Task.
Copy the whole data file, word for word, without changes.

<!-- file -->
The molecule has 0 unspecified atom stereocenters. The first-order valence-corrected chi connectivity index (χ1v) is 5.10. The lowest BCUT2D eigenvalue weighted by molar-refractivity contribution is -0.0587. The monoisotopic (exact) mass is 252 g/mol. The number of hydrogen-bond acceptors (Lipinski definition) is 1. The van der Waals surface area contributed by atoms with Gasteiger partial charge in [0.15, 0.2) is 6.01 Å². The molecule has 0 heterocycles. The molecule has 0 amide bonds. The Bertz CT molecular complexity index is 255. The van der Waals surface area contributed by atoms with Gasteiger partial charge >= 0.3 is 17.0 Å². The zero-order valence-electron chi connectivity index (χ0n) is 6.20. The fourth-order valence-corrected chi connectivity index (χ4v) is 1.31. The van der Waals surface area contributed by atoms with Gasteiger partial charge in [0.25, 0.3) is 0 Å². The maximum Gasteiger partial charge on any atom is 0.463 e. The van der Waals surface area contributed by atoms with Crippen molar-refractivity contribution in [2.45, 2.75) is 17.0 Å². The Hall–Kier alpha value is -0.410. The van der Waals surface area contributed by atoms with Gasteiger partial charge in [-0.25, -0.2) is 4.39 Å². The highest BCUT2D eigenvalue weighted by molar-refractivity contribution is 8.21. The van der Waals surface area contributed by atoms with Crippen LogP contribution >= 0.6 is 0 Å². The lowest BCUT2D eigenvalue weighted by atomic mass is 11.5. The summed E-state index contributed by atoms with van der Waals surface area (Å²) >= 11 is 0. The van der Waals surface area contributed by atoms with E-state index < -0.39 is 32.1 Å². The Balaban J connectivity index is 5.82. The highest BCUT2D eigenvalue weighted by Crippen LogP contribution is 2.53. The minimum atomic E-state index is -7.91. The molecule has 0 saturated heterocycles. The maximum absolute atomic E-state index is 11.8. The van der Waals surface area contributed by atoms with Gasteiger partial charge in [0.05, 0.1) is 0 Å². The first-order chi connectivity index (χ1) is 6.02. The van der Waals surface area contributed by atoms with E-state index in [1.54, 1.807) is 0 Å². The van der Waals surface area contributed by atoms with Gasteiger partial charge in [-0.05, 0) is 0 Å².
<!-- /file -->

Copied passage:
The molecule has 0 unspecified atom stereocenters. The first-order valence-corrected chi connectivity index (χ1v) is 5.10. The lowest BCUT2D eigenvalue weighted by molar-refractivity contribution is -0.0587. The monoisotopic (exact) mass is 252 g/mol. The number of hydrogen-bond acceptors (Lipinski definition) is 1. The van der Waals surface area contributed by atoms with Gasteiger partial charge in [0.15, 0.2) is 6.01 Å². The molecule has 0 heterocycles. The molecule has 0 amide bonds. The Bertz CT molecular complexity index is 255. The van der Waals surface area contributed by atoms with Gasteiger partial charge >= 0.3 is 17.0 Å². The zero-order valence-electron chi connectivity index (χ0n) is 6.20. The fourth-order valence-corrected chi connectivity index (χ4v) is 1.31. The van der Waals surface area contributed by atoms with Gasteiger partial charge in [0.25, 0.3) is 0 Å². The maximum Gasteiger partial charge on any atom is 0.463 e. The van der Waals surface area contributed by atoms with Crippen molar-refractivity contribution in [2.45, 2.75) is 17.0 Å². The Hall–Kier alpha value is -0.410. The van der Waals surface area contributed by atoms with Gasteiger partial charge in [-0.25, -0.2) is 4.39 Å². The highest BCUT2D eigenvalue weighted by molar-refractivity contribution is 8.21. The van der Waals surface area contributed by atoms with Crippen LogP contribution >= 0.6 is 0 Å². The lowest BCUT2D eigenvalue weighted by atomic mass is 11.5. The summed E-state index contributed by atoms with van der Waals surface area (Å²) >= 11 is 0. The van der Waals surface area contributed by atoms with E-state index < -0.39 is 32.1 Å². The Balaban J connectivity index is 5.82. The highest BCUT2D eigenvalue weighted by Crippen LogP contribution is 2.53. The minimum atomic E-state index is -7.91. The molecule has 0 saturated heterocycles. The maximum absolute atomic E-state index is 11.8. The van der Waals surface area contributed by atoms with Gasteiger partial charge in [0.05, 0.1) is 0 Å². The first-order chi connectivity index (χ1) is 6.02. The van der Waals surface area contributed by atoms with E-state index in [1.54, 1.807) is 0 Å². The van der Waals surface area contributed by atoms with Gasteiger partial charge in [-0.05, 0) is 0 Å².